We’re sure there are bingo nights held at all sorts of venues in these smaller Welsh towns and villages, churches especially, but there are no dedicated bingo halls.
We haven’t mentioned Northern Ireland yet, which does have around 16 bingo halls in operation, but apart from the 3 or 4 around Belfast they are all very well spread out and again, most of Northern Ireland is made up of smaller towns, villages, and farms.
Why are These Areas the Best in the UK for Bingo?
Bingo is for everyone, and people from all walks of life love to play, but in most people’s eyes it is seen as a working class game.
The costs are low, the drinks are cheap(ish) and the prizes are often quite modest as well, even though they are lovely to win, so it’s not going to attract the la di da.
What all of these areas have in common is that they are traditionally working class places. The only area on the list in the South of Britain is London, for example, which is kind of separate to the rest of the UK anyway – all of the other areas are much further North. Compare house prices North of Watford to those South of it and you will see why this is relevant.
Without making you re-live history lessons at school; if you go back far enough you get a clearer picture. Manchester was all mill workers, Newcastle was coal, Glasgow was famous for ship building, and Birmingham is still known as the Black Country because of the smoke from all of the ironworks and forges back in the day. Liverpool had a huge cotton trade, but was also a key area for slavery, and London was so poor that Charles Dickens wrote books about it.
The point is, a huge part of the population in these areas come from working class backgrounds, and bingo is very accessible to people on working class incomes, not to mention the cultural side of things.
Fewest Bingo Halls in the UK
Well, if you have read the rest of the article it would make sense to assume the fewest bingo halls are in the South right?
Well, sort of.
If you head up to the Lake District in, past the Yorkshire Dales and the Pennines you won’t hear a bingo caller until you hit Carlisle – in fact the whole of Cumbria has only 3 bingo halls. If you go much further than Dundee in Scotland you can travel for days without hearing so much as a legs eleven or a key to the door, and as mentioned already, most of Wales is ghostly quiet on the bingo front.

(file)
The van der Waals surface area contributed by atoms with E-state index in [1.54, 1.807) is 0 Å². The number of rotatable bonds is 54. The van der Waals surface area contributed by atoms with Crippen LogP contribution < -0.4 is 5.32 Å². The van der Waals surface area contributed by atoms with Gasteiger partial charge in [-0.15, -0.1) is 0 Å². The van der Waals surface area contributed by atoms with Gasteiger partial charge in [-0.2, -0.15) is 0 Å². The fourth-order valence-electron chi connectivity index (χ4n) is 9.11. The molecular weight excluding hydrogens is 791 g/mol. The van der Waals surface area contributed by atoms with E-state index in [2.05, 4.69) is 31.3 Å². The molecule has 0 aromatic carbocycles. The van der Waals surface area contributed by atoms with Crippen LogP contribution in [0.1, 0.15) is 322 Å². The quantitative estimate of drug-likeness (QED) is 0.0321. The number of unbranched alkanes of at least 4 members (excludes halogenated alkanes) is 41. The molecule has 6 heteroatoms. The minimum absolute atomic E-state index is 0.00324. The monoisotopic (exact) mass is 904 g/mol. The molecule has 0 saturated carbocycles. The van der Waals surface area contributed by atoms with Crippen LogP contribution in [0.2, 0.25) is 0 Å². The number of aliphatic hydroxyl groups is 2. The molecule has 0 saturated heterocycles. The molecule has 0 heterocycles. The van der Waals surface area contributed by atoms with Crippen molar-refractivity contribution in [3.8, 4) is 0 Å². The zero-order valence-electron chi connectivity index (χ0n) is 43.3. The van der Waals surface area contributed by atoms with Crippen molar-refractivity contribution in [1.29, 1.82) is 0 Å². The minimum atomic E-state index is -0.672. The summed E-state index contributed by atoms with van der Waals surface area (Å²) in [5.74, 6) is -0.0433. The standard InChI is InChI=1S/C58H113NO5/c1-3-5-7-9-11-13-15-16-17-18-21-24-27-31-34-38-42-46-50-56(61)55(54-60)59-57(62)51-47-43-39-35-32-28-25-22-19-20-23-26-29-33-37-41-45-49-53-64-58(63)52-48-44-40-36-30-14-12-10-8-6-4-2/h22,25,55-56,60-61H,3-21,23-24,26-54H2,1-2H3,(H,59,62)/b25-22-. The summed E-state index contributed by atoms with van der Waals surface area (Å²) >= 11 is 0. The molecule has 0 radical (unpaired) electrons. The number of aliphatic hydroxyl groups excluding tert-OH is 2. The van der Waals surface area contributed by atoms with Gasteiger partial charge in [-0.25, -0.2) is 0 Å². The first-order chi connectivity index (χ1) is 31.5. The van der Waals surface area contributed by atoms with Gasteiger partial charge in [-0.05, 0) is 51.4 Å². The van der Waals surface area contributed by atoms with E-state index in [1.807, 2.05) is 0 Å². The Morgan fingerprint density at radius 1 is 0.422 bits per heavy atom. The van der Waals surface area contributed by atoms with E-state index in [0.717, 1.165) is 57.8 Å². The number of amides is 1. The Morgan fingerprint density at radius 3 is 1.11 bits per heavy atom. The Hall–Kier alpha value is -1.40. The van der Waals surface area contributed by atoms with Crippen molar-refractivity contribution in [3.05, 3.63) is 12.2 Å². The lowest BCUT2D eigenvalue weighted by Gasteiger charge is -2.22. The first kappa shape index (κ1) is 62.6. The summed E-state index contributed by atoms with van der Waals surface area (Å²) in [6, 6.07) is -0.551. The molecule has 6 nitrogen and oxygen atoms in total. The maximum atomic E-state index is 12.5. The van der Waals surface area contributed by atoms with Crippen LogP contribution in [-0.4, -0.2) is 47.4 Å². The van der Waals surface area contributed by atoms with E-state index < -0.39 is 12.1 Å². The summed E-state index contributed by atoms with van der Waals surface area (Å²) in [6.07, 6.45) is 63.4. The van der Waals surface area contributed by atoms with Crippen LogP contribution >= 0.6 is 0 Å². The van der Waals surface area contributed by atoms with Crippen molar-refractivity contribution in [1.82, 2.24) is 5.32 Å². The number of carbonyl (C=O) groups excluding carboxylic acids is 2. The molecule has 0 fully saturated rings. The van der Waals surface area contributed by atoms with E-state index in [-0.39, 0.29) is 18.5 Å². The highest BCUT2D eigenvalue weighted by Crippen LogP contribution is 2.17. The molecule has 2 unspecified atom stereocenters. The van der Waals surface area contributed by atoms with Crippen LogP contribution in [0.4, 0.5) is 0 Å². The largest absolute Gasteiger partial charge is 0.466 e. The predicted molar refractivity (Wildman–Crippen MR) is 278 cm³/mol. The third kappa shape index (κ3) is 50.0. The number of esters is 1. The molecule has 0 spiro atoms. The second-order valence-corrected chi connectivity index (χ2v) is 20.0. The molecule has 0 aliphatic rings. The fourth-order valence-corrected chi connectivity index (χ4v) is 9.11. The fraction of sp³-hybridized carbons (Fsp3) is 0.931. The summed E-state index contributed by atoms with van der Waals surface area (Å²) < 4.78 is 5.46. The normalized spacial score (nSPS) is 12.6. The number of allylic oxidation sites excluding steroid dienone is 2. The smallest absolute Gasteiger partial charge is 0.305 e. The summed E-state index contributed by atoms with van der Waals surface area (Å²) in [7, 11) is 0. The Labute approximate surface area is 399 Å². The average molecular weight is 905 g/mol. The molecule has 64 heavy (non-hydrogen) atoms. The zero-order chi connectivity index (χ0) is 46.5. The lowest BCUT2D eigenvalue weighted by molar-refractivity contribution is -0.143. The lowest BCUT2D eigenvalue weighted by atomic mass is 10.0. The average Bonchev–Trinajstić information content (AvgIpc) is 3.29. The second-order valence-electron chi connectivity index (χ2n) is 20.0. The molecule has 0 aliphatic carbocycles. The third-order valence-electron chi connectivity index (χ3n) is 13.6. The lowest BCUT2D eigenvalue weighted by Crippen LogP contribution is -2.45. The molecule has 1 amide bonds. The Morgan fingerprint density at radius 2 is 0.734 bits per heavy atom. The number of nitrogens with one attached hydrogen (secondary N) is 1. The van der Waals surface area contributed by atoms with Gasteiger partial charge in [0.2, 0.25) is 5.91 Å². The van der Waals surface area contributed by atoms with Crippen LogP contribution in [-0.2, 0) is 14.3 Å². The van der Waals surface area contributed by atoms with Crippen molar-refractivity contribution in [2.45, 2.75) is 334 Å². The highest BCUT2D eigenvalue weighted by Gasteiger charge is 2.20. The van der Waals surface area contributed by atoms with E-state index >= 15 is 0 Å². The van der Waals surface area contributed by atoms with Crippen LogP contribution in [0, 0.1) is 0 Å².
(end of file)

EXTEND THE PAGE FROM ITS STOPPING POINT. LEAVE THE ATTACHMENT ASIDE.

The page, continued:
Lincolnshire’s not much cop for bingo either on the whole, although he biggest towns all have one hall a piece and good old Grimsby is holding its own out there on the coast too; while Northumberland would be completely empty of bingo halls if it wasn’t for a few strays close to the border with Tyne and Wear, but even then there is only one club county wide.
There are some whole counties whose people are deprived of even a single bingo hall however:
- Argyll and Bute
There may well be a few more too, not to mention these notably empty towns and districts that need some serious bingo attention:
- North Devon
- West Somerset
- North Norfolk
- Tunbridge Wells
- Royal Leamington Spa
- Isle of Skye
- Isle of Man
For some of these places, the dearth of bingo action is down to the people being too spread out. In a big crowded city a bingo hall only needs a very small percentage of the locals to turn up to stay in business, but in a small town it needs a much bigger percentage.
Another reason is the culture in these places. It’s hard to imagine the good people of Royal Tunbridge Wells heading out for a night of dabbing bingo tickets isn’t it, even though we are sure there are some people in the town who would love that. It’s a stereotype, but typically, in places where the house prices are eyewatering, bingo is a lesser spotted game.